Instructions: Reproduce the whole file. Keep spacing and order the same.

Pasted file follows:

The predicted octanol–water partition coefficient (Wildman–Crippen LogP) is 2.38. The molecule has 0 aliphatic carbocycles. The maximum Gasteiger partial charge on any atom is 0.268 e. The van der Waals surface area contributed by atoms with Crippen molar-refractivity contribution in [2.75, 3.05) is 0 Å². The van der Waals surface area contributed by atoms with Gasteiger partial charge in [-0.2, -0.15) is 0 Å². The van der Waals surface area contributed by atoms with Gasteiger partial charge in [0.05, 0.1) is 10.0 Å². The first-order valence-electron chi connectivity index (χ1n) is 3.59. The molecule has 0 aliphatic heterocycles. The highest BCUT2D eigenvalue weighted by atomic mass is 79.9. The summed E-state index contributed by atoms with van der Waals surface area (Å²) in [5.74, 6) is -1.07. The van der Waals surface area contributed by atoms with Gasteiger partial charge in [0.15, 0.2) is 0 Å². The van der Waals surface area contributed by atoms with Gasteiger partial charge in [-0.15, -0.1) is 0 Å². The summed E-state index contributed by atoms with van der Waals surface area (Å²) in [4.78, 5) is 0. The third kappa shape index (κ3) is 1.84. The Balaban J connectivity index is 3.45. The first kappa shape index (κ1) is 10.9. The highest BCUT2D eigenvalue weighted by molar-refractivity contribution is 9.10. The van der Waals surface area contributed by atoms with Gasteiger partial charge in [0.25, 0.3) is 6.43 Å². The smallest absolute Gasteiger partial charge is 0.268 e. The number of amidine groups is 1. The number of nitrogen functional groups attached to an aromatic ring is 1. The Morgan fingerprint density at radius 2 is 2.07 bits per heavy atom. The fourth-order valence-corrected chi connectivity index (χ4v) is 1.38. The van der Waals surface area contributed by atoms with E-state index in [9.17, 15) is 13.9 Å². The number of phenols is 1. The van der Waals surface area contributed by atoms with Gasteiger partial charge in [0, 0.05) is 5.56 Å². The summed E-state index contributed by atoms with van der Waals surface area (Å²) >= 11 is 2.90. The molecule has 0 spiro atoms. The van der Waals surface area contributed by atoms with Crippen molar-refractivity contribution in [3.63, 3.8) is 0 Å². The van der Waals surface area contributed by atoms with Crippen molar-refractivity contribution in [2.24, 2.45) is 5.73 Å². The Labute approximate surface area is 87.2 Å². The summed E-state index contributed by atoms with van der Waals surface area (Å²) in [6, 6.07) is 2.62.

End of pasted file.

The predicted octanol–water partition coefficient (Wildman–Crippen LogP) is 2.38. The molecule has 0 aliphatic carbocycles. The maximum Gasteiger partial charge on any atom is 0.268 e. The van der Waals surface area contributed by atoms with Crippen molar-refractivity contribution in [2.75, 3.05) is 0 Å². The van der Waals surface area contributed by atoms with Gasteiger partial charge in [-0.2, -0.15) is 0 Å². The van der Waals surface area contributed by atoms with Gasteiger partial charge in [0.05, 0.1) is 10.0 Å². The first-order valence-electron chi connectivity index (χ1n) is 3.59. The molecule has 0 aliphatic heterocycles. The highest BCUT2D eigenvalue weighted by atomic mass is 79.9. The summed E-state index contributed by atoms with van der Waals surface area (Å²) in [5.74, 6) is -1.07. The van der Waals surface area contributed by atoms with Gasteiger partial charge in [0.15, 0.2) is 0 Å². The van der Waals surface area contributed by atoms with Gasteiger partial charge in [-0.15, -0.1) is 0 Å². The summed E-state index contributed by atoms with van der Waals surface area (Å²) in [4.78, 5) is 0. The third kappa shape index (κ3) is 1.84. The Balaban J connectivity index is 3.45. The first kappa shape index (κ1) is 10.9. The highest BCUT2D eigenvalue weighted by molar-refractivity contribution is 9.10. The van der Waals surface area contributed by atoms with Gasteiger partial charge in [0.25, 0.3) is 6.43 Å². The smallest absolute Gasteiger partial charge is 0.268 e. The number of amidine groups is 1. The number of nitrogen functional groups attached to an aromatic ring is 1. The Morgan fingerprint density at radius 2 is 2.07 bits per heavy atom. The fourth-order valence-corrected chi connectivity index (χ4v) is 1.38. The van der Waals surface area contributed by atoms with E-state index in [9.17, 15) is 13.9 Å². The number of phenols is 1. The van der Waals surface area contributed by atoms with Gasteiger partial charge in [0, 0.05) is 5.56 Å². The summed E-state index contributed by atoms with van der Waals surface area (Å²) >= 11 is 2.90. The molecule has 0 spiro atoms. The van der Waals surface area contributed by atoms with Crippen molar-refractivity contribution in [3.63, 3.8) is 0 Å². The van der Waals surface area contributed by atoms with Crippen molar-refractivity contribution in [2.24, 2.45) is 5.73 Å². The Labute approximate surface area is 87.2 Å². The summed E-state index contributed by atoms with van der Waals surface area (Å²) in [6, 6.07) is 2.62.